The wise, knowing half smile on the enigmatic woman's face and the silvery sheen of her cloak have made many viewers assume that this is the work of a very modern painter. Surprise! This image of Mary Magdalene ̶ one which embodies such an air of mystery ̶ was painted in the year 1540 by Giovanni Solvoldo.
Posted: 05/01/2013 by
On a research trip to Amsterdam, Mary Magdalene scholar Kayleen Asbo, visited the Rijksmuseum, a national museum dedicated to the arts and history of the Netherlands. While there she stopped for a look at Jan Van Scorel's 16th century depiction of Mary Magdalene and sent us this summary.
Posted: 04/23/2013 by
Calendar 2013 will be a record year in San Francisco Opera history, with three—count’em—THREE world premieres of brand new operas happening in a seven month period! Our new work for families, The Secret Garden
, opens in March at Zellerbach Hall at UC Berkeley, followed smartly by our two new main-stage works, The Gospel of Mary Magdalene
in June and Dolores Claiborne
in September. My job as Director of Music Administration carries with it the privilege (and sometimes the headache) of nudging these commission projects along from initial conception to opening night. So far I’ve been involved with 14 new commissions (not counting the several that never quite made it all the way), and each project has had its unique challenges.
Posted: 01/22/2013 by
Kip Cranna, Director of Music Administration
On Saturday November 10, San Francisco Opera opened the doors of the War Memorial Opera house and welcomed thousands of Bay Area residents and visitors to our first ever Community Open House! Presented in celebration of our 90th Season and the opening of the opera house 80 years ago, this completely free event was geared towards opera lovers and newbies of all ages. Activities ranged from crafts, temporary tattoos and sing-alongs to musical performances, technical demonstrations and screenings of Carmen for Families--The Movie!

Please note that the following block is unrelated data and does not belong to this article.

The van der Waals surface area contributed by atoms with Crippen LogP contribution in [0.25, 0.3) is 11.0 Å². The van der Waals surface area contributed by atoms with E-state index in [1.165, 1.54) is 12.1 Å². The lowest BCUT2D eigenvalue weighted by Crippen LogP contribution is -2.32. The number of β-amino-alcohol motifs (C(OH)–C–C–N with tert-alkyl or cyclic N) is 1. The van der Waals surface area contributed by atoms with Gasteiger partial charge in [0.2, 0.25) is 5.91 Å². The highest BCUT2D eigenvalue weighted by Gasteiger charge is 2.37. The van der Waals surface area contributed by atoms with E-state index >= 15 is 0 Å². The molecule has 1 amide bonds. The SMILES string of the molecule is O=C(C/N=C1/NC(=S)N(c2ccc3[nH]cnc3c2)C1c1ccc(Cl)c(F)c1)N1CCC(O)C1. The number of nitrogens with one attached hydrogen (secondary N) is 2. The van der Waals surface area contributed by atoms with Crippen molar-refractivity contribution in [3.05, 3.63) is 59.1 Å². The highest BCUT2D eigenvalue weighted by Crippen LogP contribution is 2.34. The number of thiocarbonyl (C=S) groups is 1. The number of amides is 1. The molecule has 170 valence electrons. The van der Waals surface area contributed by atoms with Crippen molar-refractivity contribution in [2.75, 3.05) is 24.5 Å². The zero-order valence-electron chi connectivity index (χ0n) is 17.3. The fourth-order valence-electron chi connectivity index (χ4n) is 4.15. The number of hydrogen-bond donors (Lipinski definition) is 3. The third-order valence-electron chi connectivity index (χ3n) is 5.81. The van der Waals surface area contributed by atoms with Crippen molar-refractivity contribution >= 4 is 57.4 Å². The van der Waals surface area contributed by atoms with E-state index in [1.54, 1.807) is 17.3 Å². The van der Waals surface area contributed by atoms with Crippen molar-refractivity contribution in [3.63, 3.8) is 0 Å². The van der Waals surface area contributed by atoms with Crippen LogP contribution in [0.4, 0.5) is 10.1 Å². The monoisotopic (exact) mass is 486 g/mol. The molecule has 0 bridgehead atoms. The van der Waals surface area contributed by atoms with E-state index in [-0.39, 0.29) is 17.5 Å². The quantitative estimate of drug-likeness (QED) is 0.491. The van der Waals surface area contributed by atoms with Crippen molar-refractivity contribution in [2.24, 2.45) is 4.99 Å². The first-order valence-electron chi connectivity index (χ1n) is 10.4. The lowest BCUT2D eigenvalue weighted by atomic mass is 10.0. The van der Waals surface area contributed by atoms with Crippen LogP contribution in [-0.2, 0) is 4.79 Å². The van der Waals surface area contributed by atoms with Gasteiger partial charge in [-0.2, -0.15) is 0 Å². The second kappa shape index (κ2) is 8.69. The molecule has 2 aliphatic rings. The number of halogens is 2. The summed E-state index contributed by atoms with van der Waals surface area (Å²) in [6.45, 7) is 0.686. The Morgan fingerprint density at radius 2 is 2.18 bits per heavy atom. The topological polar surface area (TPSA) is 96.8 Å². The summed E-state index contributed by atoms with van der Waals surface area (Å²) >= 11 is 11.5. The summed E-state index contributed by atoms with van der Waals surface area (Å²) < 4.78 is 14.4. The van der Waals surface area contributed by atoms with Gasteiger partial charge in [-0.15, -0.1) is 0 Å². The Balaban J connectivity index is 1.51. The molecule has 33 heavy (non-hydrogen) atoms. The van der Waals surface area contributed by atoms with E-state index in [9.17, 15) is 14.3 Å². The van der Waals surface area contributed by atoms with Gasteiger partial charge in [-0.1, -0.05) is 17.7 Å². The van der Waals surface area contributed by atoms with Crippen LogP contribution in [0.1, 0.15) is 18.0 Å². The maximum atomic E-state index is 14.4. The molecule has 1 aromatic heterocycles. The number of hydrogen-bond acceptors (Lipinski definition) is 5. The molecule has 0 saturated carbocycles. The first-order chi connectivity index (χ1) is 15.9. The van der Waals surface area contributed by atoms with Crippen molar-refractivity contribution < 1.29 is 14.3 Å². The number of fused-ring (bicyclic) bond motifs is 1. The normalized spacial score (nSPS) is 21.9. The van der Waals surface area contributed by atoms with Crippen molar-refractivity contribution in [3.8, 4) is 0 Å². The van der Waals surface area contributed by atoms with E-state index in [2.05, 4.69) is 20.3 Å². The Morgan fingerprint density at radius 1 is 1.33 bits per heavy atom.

One of the most popular highlights of the day was the costume photo booth where guests were able to try on actual San Francisco Opera costumes and pose for photos taken by a professional photographer. From the moment lines began to form around the block in the morning to the moment the last person walked out the door, we were overwhelmed by the response from each and every one of you. Seeing every nook and cranny of this iconic building filled with smiling, energetic faces was truly a sight to behold! We think Gaetano Merola and the founders of San Francisco Opera would be thrilled to see all of you enjoying the fruits of their labors all these years later. All photos by Kristen Loken.
Posted: 12/11/2012 by
San Francisco Opera
When I found out I was going to be the assistant conductor for Moby-Dick, I knew it meant that I was going to have to read the book. My attitude about that prospect was probably very much like yours. Sigh. But the choice was unflinching: Either I'm going to read Moby-Dick now, when I have every possible motivation and sufficient time, or I'm just never going to read it. Short of actually going on an extreme whaling vacation, I couldn't think of a more obvious circumstance to do something that I've long said I wanted to do. I'm happy I read it, and it made me feel more prepared, but it was unnecessary. Heggie's Moby-Dick does not need a primer to appreciate it, to explain it or even to fill in the blanks, it stands on its own as a thrilling and genuinely dramatic modern opera. But let's back up.
Posted: 10/22/2012 by
Joseph Marcheso (Assistant Conductor, Moby-Dick)